Insecurity: Hours 8–12
This is the 3rd post of a series documenting a project from inception, through execution, to completion (or sad abandonment). Start from the beginning.
It’s been two months, two major holidays, one shocking American election, and one flight over the Atlantic Ocean, but I finally got a chance (read: small burst of motivation and self-discipline) to work on this again. Hours 8–9 were completed back in October, so the details are a bit fuzzy.
After completing the tutorial I spent some time thinking about what I needed to do: change the questions to be qualitative, update the code to handle string values instead of integers, figure out how the collage would be randomized, integrate p5.js.
The easiest part was updating the questions to be qualitative and changing the code to deal with strings. The not so easy part was trying to work on incorporating all the random variables. Remember last time when I said that thing about starting with easy wins? Well, it turns out easy wins are nice when you’re in the middle of things, too. I was getting frustrated with trying to conceptualize and understand and incorporate so many variables, so I simplified and worked with one question and one randomized collage property. That was easy enough that I got it working (sort of).
The medium easy part was integrating p5.js. I created a new component (Collage), installed the npm library p5, and for some reason decided to use “instance mode” (rather than having the sketch be global) and basically copy pasted the example from their docs. The only thing I changed was the square’s x value: I used the data from the user’s input instead of a hard-coded value. I’m not sure why I wanted to use instance mode, but I’m wondering if it will be useful when making the different layers of the collage. Note to self: instead of building the entire collage in one sketch, I could do each layer of the collage as a sketch.
There’s something about being on vacation that makes you want to work. Wait. That doesn’t sound right. But really, after safari-ing and shopping in Masai Markets, and marathoning the Ocean 11 series, a work session felt good. I was supposed to be doing work work, but the wireless at the coffee shop (which felt more like a restaurant) wasn’t so great. But that worked out for this project since everything runs locally.
After reacquainting myself with the code (it had been nearly two months after all), I decided to work on adding in another question and random collage variable. Re-adding the second question was as easy as CTRL + / (uncommenting a line). The furrowed brow appeared when I was working on adding another function to evaluate the user’s input and return a random collage variable (speaking of variables, that is getting tedious to type; var randColVar = “random collage variable”). The first randColVar function I created was incredibly simple: it returned the number of characters in the string. When working to add a second one I started to question where these functions should go.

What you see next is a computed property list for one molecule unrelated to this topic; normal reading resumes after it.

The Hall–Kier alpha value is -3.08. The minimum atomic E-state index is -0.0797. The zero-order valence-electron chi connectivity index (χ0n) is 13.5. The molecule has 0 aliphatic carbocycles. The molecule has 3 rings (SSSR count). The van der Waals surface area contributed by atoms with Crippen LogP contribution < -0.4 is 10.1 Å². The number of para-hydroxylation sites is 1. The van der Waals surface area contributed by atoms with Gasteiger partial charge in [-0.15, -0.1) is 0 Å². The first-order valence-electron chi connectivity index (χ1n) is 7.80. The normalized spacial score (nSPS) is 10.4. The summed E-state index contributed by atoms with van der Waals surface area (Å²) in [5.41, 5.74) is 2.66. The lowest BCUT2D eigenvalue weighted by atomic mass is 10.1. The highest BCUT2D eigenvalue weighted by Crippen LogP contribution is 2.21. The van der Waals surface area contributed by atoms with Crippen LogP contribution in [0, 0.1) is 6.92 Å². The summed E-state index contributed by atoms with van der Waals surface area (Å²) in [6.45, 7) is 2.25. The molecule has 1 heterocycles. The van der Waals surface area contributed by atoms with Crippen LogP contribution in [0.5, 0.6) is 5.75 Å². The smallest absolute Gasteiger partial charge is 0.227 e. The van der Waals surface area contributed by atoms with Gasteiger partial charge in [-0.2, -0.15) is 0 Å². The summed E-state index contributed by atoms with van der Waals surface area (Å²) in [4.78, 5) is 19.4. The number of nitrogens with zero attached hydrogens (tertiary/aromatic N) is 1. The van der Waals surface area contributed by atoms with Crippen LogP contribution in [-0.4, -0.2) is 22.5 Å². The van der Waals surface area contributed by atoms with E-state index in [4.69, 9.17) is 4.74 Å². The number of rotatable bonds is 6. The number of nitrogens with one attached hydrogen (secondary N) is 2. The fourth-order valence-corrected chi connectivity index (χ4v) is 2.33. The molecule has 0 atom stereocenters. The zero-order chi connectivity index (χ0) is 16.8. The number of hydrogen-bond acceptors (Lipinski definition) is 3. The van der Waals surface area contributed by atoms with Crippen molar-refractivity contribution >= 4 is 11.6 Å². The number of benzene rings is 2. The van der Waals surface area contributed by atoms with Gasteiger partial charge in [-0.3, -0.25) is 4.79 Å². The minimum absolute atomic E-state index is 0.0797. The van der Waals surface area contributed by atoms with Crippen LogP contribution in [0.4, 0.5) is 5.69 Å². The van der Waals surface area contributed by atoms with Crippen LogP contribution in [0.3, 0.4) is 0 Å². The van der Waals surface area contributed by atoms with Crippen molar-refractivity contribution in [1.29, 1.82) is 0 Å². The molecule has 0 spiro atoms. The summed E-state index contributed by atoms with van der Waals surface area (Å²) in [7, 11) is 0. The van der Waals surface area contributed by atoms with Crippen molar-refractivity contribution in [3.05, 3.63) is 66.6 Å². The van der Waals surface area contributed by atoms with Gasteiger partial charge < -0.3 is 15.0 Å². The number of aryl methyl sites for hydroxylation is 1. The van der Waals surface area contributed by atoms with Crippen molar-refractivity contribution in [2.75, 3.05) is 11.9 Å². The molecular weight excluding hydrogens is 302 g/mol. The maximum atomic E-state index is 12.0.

Should they go in the Collage component? or stay in the App component? Ultimately, I decided to embrace the whole you should be embarrassed of your first release philosophy, admit I have no idea, and just keep everything in App.js for now. When things are working I’ll seek guidance and help refactoring. Why not now? Because the internet can be an overwhelming place sometimes, like when trying to understand best practices for building an app. To the point where you spend more time thinking and wondering and questioning and searching than you do creating, making, learning. I think making something crappy then learning why it’s crappy is a pretty solid way to learn. Side note: a part of me thinks App is the correct place; it deals with and has access to all aspects of the quiz: question, answer, collage. Whereas Collage only has access to whatever data you give it via App. Or maybe these functions should be pulled out of App.js and into their own little module or library? Not sure.
To keep with the theme of embarrassment: here’s a function I wrote which I am embarrassingly proud of. There’s probably a better solution for what I was doing, but I was proud because the solution I ended up with is way better than what I was originally trying to do. The function calcSymm determines what type of symmetry the collage will have based on which letter appears the most in the user’s answer: e, o, or i. At first I was storing the number of times each letter appeared in an object with the letters as keys, and trying to iterate over that to find which one was highest, but when I realized I only need to know which letter appears the most, I decided to just store the highest number and its corresponding letter in variables and replace if them if they were overtaken.
I also finalized the decision for which quiz questions would determine which randColVar: first question = max number of colors; second = type of symmetry of the collage; third through seventh = each one will determine multiple properties for one layer of the collage. I also decided to make the number of layers variable by making opacity a randColVar. I may want to add the possibility for more layers, but I think a max of 5 works for now.
Wrote this. ✍ Questioned if what I wrote makes any sense. Shrugged it off and told myself shitty work is better than non-existent work and that I’ll get better/faster/stronger in time. Also told myself I won’t stay away for two freakin’ months. 😅
PS. Here are the randColVar + “s”:
- total number of colors
- symmetry (radial, asymmetric, symmetric)
- interactive or not
- placement pattern
- opacity (opaque, transparent, non-existent)
Thanks for reading! ❤ & Follow along if you love watching people embarrass themselves. PREVIOUS— Read about the previous chunk of hours: Hours 3–7